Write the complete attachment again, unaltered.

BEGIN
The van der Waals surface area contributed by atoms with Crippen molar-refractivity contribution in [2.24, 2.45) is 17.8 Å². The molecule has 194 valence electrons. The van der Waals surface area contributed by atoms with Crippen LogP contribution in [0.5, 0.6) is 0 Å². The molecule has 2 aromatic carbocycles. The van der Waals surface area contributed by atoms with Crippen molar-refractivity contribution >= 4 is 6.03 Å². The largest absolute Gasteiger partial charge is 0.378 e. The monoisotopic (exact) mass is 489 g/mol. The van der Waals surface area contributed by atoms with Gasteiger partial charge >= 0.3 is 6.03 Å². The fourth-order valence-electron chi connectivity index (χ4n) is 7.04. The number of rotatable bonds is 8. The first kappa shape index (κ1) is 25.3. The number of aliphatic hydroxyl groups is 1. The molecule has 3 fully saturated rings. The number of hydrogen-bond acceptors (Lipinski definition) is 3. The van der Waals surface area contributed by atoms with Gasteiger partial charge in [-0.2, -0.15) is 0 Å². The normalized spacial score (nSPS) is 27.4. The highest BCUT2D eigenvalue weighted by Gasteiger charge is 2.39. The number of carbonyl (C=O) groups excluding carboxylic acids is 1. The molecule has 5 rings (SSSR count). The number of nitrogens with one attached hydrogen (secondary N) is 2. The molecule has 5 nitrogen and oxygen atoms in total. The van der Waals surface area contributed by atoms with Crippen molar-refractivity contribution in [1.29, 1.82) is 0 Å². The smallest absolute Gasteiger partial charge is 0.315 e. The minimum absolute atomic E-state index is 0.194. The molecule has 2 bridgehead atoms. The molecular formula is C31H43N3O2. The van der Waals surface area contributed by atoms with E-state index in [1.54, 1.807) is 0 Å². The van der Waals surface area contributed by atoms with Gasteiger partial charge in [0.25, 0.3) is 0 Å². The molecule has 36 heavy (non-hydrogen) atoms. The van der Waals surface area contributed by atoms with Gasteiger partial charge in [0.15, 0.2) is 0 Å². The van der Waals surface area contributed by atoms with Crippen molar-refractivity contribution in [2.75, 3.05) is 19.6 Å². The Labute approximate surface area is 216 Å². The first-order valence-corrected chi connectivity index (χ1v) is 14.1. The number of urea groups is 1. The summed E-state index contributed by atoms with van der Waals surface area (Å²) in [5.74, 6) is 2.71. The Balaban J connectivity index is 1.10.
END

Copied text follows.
The van der Waals surface area contributed by atoms with Crippen molar-refractivity contribution in [2.24, 2.45) is 17.8 Å². The molecule has 194 valence electrons. The van der Waals surface area contributed by atoms with Crippen LogP contribution in [0.5, 0.6) is 0 Å². The molecule has 2 aromatic carbocycles. The van der Waals surface area contributed by atoms with Crippen molar-refractivity contribution >= 4 is 6.03 Å². The largest absolute Gasteiger partial charge is 0.378 e. The monoisotopic (exact) mass is 489 g/mol. The van der Waals surface area contributed by atoms with Gasteiger partial charge >= 0.3 is 6.03 Å². The fourth-order valence-electron chi connectivity index (χ4n) is 7.04. The number of rotatable bonds is 8. The first kappa shape index (κ1) is 25.3. The number of aliphatic hydroxyl groups is 1. The molecule has 3 fully saturated rings. The number of hydrogen-bond acceptors (Lipinski definition) is 3. The van der Waals surface area contributed by atoms with Gasteiger partial charge in [-0.2, -0.15) is 0 Å². The normalized spacial score (nSPS) is 27.4. The highest BCUT2D eigenvalue weighted by Gasteiger charge is 2.39. The number of carbonyl (C=O) groups excluding carboxylic acids is 1. The molecule has 5 rings (SSSR count). The number of nitrogens with one attached hydrogen (secondary N) is 2. The molecule has 5 nitrogen and oxygen atoms in total. The van der Waals surface area contributed by atoms with Crippen molar-refractivity contribution in [1.29, 1.82) is 0 Å². The smallest absolute Gasteiger partial charge is 0.315 e. The minimum absolute atomic E-state index is 0.194. The molecule has 2 bridgehead atoms. The molecular formula is C31H43N3O2. The van der Waals surface area contributed by atoms with E-state index in [1.54, 1.807) is 0 Å². The van der Waals surface area contributed by atoms with Gasteiger partial charge in [0.25, 0.3) is 0 Å². The molecule has 36 heavy (non-hydrogen) atoms. The van der Waals surface area contributed by atoms with Gasteiger partial charge in [0.15, 0.2) is 0 Å². The van der Waals surface area contributed by atoms with Crippen molar-refractivity contribution in [2.75, 3.05) is 19.6 Å². The Labute approximate surface area is 216 Å². The first-order valence-corrected chi connectivity index (χ1v) is 14.1. The number of urea groups is 1. The summed E-state index contributed by atoms with van der Waals surface area (Å²) in [5.74, 6) is 2.71. The Balaban J connectivity index is 1.10.